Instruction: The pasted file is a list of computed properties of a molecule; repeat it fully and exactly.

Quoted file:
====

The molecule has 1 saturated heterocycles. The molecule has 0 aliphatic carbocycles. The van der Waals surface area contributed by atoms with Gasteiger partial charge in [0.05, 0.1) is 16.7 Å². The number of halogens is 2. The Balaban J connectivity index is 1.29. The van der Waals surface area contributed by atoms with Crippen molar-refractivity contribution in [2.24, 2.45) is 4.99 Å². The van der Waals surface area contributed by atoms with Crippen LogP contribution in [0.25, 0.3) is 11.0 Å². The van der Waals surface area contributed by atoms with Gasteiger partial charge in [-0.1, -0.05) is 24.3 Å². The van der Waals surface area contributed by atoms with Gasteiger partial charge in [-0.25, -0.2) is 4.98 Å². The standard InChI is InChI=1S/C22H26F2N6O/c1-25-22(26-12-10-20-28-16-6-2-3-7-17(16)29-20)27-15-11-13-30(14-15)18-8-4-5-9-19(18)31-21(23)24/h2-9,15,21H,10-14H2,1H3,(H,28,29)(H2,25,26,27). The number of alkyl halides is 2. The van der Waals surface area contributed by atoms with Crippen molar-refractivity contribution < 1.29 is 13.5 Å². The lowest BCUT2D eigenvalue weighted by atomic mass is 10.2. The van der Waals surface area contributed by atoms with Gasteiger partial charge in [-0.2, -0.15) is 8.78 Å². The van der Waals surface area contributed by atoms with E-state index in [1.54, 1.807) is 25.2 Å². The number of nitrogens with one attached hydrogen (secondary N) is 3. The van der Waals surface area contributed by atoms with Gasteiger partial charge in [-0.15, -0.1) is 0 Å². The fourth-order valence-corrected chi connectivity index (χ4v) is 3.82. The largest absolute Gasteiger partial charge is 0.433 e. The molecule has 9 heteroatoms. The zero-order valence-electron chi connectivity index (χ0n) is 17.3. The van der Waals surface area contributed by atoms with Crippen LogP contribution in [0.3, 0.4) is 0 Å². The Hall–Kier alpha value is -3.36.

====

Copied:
The molecule has 1 saturated heterocycles. The molecule has 0 aliphatic carbocycles. The van der Waals surface area contributed by atoms with Gasteiger partial charge in [0.05, 0.1) is 16.7 Å². The number of halogens is 2. The Balaban J connectivity index is 1.29. The van der Waals surface area contributed by atoms with Crippen molar-refractivity contribution in [2.24, 2.45) is 4.99 Å². The van der Waals surface area contributed by atoms with Crippen LogP contribution in [0.25, 0.3) is 11.0 Å². The van der Waals surface area contributed by atoms with Gasteiger partial charge in [-0.1, -0.05) is 24.3 Å². The van der Waals surface area contributed by atoms with Gasteiger partial charge in [-0.25, -0.2) is 4.98 Å². The standard InChI is InChI=1S/C22H26F2N6O/c1-25-22(26-12-10-20-28-16-6-2-3-7-17(16)29-20)27-15-11-13-30(14-15)18-8-4-5-9-19(18)31-21(23)24/h2-9,15,21H,10-14H2,1H3,(H,28,29)(H2,25,26,27). The number of alkyl halides is 2. The van der Waals surface area contributed by atoms with Crippen molar-refractivity contribution < 1.29 is 13.5 Å². The lowest BCUT2D eigenvalue weighted by atomic mass is 10.2. The van der Waals surface area contributed by atoms with Gasteiger partial charge in [-0.2, -0.15) is 8.78 Å². The van der Waals surface area contributed by atoms with E-state index in [1.54, 1.807) is 25.2 Å². The number of nitrogens with one attached hydrogen (secondary N) is 3. The van der Waals surface area contributed by atoms with Gasteiger partial charge in [-0.15, -0.1) is 0 Å². The fourth-order valence-corrected chi connectivity index (χ4v) is 3.82. The largest absolute Gasteiger partial charge is 0.433 e. The molecule has 9 heteroatoms. The zero-order valence-electron chi connectivity index (χ0n) is 17.3. The van der Waals surface area contributed by atoms with Crippen LogP contribution in [0.3, 0.4) is 0 Å². The Hall–Kier alpha value is -3.36.